Is the cross a pagan symbol

I heard the cross and the sign of the cross came from paganism. The Bible says that Jesus was hung on a stake. It was not until much later that the cross became the symbol of Christians because other religions were already familiar with it. This made it easier to join Christianity. Is that correct?
P. B., Niederkrüchten

The cross is an ancient symbol that can be found on cave drawings from the Stone Age. The two lines that cross each other connect the horizontal and vertical in such a way that the connection between heaven and earth and on earth itself suggested a comprehensive spatial arrangement. This was used in many early cultures even before Christianity. The pyramids also have the cross as their basic order pattern. The cross can also be found in mathematics (plus and mal signs), especially in geometry. In addition, the cross is laid out in the person himself when he extends his arms.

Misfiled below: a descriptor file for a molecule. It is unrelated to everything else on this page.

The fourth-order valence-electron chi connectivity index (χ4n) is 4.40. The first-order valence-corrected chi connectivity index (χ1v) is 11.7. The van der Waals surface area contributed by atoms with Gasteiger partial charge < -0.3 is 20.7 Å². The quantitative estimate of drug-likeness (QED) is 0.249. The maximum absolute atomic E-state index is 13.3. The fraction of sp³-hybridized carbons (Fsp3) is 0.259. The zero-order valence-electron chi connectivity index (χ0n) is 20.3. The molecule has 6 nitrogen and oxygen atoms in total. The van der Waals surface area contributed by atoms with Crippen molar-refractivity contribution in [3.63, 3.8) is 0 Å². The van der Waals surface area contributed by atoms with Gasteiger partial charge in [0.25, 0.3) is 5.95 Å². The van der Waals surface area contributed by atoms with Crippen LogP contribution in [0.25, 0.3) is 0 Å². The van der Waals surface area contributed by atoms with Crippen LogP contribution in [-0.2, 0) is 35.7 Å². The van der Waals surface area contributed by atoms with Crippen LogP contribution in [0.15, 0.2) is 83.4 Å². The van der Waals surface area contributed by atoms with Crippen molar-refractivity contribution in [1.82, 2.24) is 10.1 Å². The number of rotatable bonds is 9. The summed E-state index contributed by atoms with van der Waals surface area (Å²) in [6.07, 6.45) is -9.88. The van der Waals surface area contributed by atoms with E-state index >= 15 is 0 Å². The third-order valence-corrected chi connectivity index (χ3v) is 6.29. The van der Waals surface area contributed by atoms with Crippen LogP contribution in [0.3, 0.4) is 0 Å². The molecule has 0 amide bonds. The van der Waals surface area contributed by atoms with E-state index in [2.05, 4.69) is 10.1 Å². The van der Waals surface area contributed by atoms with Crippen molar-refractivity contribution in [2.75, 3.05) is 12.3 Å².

The stake and the bar cross were probably first used by the Persians and later by the Romans as instruments of torture and execution. The New Testament only speaks of the stake (xylon) instead of the cross (staurós) in two places: Once Peter quotes in Caesarea (Acts 10:39) and once Paul in Galatians (3:13) the statement of the Torah: Whoever is on the stake who was executed is someone who has been cursed by God (Deuteronomy 21: 22-23). The Christians had to deal with the accusation.
Through the Christian faith, the cross has changed from a sign of shame to a sign of salvation. Paul already speaks of this in the first letter to the Corinthians. The cross became established as a visible symbol of Christianity from the third century onwards. The church father Cyprian (200–258) was the first to establish the crucifixion as a Christian symbol. With the fingers over the forehead, torso and shoulders, the gesture traces this sign of salvation on the body and symbolically embraces the whole person. That is why it was also understood as a trademark. The crucifixion is also a confession to the crucified and risen Christ and is understood to this day as a gesture of blessing.
Michael Kinnen